The following is an interview I conducted with Brené Brown, author of "The Gifts of Imperfection."
Rosenberg: In your latest book, you discuss the debilitating effect of shame and feeling not good enough on a person's spirit, growth and ability to connect to others. What role does grandiosity play in that shame, if any?
Brown: I hesitate to use a pathologizing label, but underneath the so-called narcissistic personality is definitely shame and the paralyzing fear of being ordinary. Often it's hard for people to believe that someone in their life who is critical and rejecting of them is really suffering from their own shame. Both shame and grandiosity come from the same feeling that "if I'm not above the rest, I'm not enough."
Rosenberg: You write that the Leonard Cohen song "Anthem" -- "There's a crack in everything; that's how the light gets in" -- serves as a reminder to not control everything and try to make everything perfect.
Brown: Yes, not spackle the cracks is how I put it.
Rosenberg: You also discuss spackling the cracks with regard to perfectionism.
Brown: Many people think of perfectionism as striving to be your best, but it is not about self-improvement; it's about earning approval and acceptance. Being addicted to perfectionism is actually a process addiction no different from the being addicted to food, or gossip or debt. Sometimes these are called counterfeit comforts.
Rosenberg: In 12-step fellowships like Alcoholics Anonymous part of addiction recovery is sharing our vulnerability and secrets.
Brown: Our secrets definitely keep us addicted, which is probably why there are online sites where people can divest themselves of their secrets, anonymously. But because shame happens between people, there is no substitute for telling on ourselves, so to speak, to someone else and making ourselves vulnerable. Vulnerability is the birthplace of connection and the path to the feeling of worthiness. If it doesn't feel vulnerable, the sharing is probably not constructive.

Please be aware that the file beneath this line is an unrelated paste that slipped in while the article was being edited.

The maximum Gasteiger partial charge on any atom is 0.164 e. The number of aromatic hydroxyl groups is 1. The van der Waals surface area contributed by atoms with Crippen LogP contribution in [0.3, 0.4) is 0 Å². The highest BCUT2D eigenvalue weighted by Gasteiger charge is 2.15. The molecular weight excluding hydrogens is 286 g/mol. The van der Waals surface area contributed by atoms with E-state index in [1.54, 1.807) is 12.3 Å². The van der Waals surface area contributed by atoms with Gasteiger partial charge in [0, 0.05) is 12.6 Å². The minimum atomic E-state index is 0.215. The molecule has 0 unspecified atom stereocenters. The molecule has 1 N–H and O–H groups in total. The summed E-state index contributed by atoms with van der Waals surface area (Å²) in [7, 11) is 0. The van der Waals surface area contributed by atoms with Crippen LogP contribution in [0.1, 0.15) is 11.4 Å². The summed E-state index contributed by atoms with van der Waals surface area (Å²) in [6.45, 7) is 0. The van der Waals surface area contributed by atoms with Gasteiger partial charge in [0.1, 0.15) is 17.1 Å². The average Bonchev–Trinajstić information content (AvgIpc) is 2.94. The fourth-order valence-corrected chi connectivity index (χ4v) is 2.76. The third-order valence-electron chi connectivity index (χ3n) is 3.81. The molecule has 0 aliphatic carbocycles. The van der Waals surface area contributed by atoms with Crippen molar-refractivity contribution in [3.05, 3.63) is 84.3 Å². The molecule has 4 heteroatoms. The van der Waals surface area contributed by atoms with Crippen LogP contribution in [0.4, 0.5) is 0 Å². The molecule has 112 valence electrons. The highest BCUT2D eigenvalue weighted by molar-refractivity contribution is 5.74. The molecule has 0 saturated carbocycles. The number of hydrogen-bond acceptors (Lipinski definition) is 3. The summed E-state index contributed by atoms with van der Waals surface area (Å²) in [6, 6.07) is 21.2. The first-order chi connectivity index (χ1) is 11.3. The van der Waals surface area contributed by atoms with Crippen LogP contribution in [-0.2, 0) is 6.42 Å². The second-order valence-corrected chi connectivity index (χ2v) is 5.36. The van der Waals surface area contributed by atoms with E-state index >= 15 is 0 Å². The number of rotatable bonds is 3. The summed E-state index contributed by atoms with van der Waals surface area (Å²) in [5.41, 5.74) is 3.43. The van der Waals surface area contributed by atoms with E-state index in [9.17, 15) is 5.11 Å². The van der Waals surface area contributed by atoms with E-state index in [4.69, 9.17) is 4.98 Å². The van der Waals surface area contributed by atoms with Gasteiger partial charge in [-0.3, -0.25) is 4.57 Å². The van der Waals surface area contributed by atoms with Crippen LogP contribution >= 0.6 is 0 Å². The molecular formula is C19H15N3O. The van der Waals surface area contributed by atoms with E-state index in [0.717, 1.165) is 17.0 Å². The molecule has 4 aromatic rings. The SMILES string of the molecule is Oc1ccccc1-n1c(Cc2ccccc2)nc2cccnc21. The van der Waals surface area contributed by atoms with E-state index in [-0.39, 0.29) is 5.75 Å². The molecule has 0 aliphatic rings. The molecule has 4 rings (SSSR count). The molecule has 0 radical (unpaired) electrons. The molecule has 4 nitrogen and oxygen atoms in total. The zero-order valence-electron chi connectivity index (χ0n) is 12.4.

Rosenberg: Yet you write that not all friends are appropriate for this type of sharing. Examples you give in the book are a friend who gives sympathy but not empathy, a friend who minimizes the emotional import of what is shared because she views you as a pillar of worthiness and a friend who is so uncomfortable with vulnerability, she actually scolds you for letting something shameful happen.
Brown: We need to share with those who have earned the right to hear it and people who are invested in the friendship. Social media has given us this idea that we should all have a posse of friends when in reality, if we have one or two really good friends, we are lucky. Sharing and hearing intimate stories is also not most people's "default setting," since we tend to self-protect from hurtful things. If someone drops a shame bomb on me, I am likely to give a non-compassionate response if my own resources feel scarce.
Rosenberg: That brings us to the concept of scarcity, which you explore in depth in "The Gifts of Imperfection."
Brown: These are anxious and fearful times, and everywhere we hear the lexicon of scarcity. We are not rich, thin or beautiful enough; we are not safe, perfect or powerful enough, and ordinary lives are completely dismissed. But success and high achievement will not gratify us when our self-worth is tied to the mindset of scarcity. We think the opposite of scarcity is abundance -- more time, more money -- when really the opposite of scarcity is "enough." Just enough.
Rosenberg: What will your next book cover?
Brown: There are two areas I am researching: imperfect parenting and re-humanizing the workplace. For the second book, I am working with CEOs to explore ways that innovation and creativity can be cultivated in job settings by allowing vulnerability to supplant fear, shame and scarcity.
Brené Brown, Ph.D., is a member of the research faculty at the University of Houston Graduate College of Social Work. She is also the author of "I Thought It Was Just Me (But It Isn't): Telling the Truth about Perfectionism, Inadequacy, and Power."
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